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This Christmas, exchange your sugary desserts for something healthier

In Asia, the post-meal custom is not a sugary pie or cake — it’s fruit.

Holliday cookies are put out during a preview of the 2016 holiday decor, Tuesday, Nov. 29, 2016, in Washington.
Andrew Harnik, Associated Press

Sugar isn’t innocuous.

Most of us can’t gainsay that statement.

Numerous studies show how excess sugar consumption fuels addiction, impairs memory, disrupts the bacteria flora and increases the risk of heart disease, obesity and diabetes. Our chronic inflammatory reaction to sugar can affect our mind as well, leading to Alzheimer’s and other degenerative brain disorders. Studies indicate that the inflammatory nature of sugar can even cause other mental health problems, such as ADHD, depression and anxiety.

If we know this … then why can’t we cut sugar out?

I believe the problem isn’t ignorance. Rather, the problem is that most of us live in a culture that revolves around sugar. How do we escape it when it is all-encompassing? Do they really expect us to throw out the pecan pie for Christmas? Hopefully not. Pecan pie is my personal favorite.

But not all cultures are like that.

While living in Asia for almost a decade, I saw how typical locals not only don’t eat sugar — they don’t even like sugar. When I baked chocolate chip cookies for my neighbors, they would take a bite and then say, “Oh! This is too sweet. You should keep the rest. We won’t eat it.” This happened time and time again until I finally learned to stop baking them cookies and cakes. Rather, I learned to do what they did.

I brought fruit.

After dinner, the Chinese don’t take out a pie to eat. They take a plate of sliced apples and dragon fruit, pomelos and pineapple. Fruit is their dessert. The rare times they do eat a slice of cake (even their cake is light and filled with fruit), they always follow it with a large cup of warm water afterwards to wash the sugar down.

And their dietary practices show.

My foreign friends and I often commented how the typical Chinese toddler sat quietly in his stroller, serenely observing the environment, while our kids bounced everywhere and anywhere but in their strollers. Initially, we attributed it to the narrative that our toddlers were simply more creative and energetic. Eventually, we finally lowered our chins and conceded that perhaps our kids were simply on endless sugar highs.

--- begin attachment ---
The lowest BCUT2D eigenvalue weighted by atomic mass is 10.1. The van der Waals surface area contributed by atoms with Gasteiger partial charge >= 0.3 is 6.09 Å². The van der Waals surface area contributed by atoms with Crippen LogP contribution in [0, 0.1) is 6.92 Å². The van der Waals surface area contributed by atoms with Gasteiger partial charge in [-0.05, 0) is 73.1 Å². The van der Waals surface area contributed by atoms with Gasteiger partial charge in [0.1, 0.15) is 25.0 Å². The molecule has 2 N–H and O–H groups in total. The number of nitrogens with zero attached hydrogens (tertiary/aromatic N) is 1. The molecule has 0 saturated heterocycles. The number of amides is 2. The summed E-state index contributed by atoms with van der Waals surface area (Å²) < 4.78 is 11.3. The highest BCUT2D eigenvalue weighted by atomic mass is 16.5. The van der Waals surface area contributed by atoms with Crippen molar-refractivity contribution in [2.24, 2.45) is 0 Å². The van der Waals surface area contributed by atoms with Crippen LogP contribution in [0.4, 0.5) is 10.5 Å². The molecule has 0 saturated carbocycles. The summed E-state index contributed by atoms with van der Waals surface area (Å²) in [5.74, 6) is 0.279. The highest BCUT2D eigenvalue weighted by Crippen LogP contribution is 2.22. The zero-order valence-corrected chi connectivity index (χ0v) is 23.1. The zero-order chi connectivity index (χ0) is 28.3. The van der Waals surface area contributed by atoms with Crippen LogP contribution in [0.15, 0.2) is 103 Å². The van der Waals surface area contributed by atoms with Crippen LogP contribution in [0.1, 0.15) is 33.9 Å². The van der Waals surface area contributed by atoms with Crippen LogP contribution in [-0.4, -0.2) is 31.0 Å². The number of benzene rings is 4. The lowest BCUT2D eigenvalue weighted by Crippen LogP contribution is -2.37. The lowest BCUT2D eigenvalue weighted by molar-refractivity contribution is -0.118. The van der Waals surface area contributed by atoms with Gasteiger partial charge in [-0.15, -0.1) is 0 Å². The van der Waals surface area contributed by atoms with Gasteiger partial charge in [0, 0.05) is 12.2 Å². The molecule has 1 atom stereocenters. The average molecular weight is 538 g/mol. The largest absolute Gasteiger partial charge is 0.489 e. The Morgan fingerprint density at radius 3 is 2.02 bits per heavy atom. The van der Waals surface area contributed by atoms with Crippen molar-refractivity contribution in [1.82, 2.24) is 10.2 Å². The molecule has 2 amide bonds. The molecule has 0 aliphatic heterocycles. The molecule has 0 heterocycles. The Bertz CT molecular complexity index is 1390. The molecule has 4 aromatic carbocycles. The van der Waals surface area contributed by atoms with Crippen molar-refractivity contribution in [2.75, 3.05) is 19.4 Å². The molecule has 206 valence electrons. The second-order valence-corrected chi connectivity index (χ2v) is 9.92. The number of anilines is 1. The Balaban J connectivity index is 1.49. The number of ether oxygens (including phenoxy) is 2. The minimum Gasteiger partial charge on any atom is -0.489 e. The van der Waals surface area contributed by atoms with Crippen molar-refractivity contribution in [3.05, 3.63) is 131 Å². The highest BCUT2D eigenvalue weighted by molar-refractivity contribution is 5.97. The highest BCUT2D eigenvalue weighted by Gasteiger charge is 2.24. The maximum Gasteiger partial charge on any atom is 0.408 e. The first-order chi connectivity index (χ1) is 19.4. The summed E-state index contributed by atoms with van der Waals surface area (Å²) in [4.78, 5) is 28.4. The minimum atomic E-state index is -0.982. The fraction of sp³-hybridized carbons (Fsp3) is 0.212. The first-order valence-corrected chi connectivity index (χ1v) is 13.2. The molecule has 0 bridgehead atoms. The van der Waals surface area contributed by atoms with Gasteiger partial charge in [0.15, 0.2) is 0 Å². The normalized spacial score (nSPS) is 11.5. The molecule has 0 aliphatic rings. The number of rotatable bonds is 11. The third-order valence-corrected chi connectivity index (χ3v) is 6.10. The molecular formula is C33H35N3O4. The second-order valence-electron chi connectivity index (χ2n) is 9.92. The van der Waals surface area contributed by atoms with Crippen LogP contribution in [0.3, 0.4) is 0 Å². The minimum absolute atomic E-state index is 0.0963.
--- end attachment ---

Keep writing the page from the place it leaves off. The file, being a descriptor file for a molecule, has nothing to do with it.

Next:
While their kids were eating vegetable baozi and fish soup for breakfast, our kids were inhaling sugary cereal and strawberry yogurt. While their kids were drinking barley tea, our kids were gulping down apple juice.

Not only does their diet show in their children, but it reveals itself among the adults.

There is a saying in Asia that follows, “If you want to know a foreigner’s age, just subtract 10 years from what you think. If you want to know a Chinese person’s age, just add 10 years to your guess and you will be right on.”

Almost every Asian grandma I met had skin that looked like a supple child’s. Comparing it next to mine made mine look ancient. So, I only did that once.

As an unintentional iconoclast, when we moved back to Utah this year, I initially brought my neighbors gifts of watermelon and cantaloupe. Unfortunately, that practice quickly faded as the fruit here is much more expensive than in Asia.

Although it has become increasingly difficult to stick with fruit, (Utah’s mint brownies are my weakness), I have found that fruit is ultimately more satisfying than most desserts.

Nature really does know how to make it best.

This Christmas, although we may be unable to resist the pecan pie, maybe we can add bowls of apples and squeezed lemons on our table for dessert instead.

Christy J. Moore is a lawyer and stay-at-home mother of five active children in Salt Lake City. She lived in Russia for approximately two years, Taiwan for one year and China for eight years. From dancing with gypsies to reading with her children, she believes life is a radiant adventure with the people around her as the most radiant part.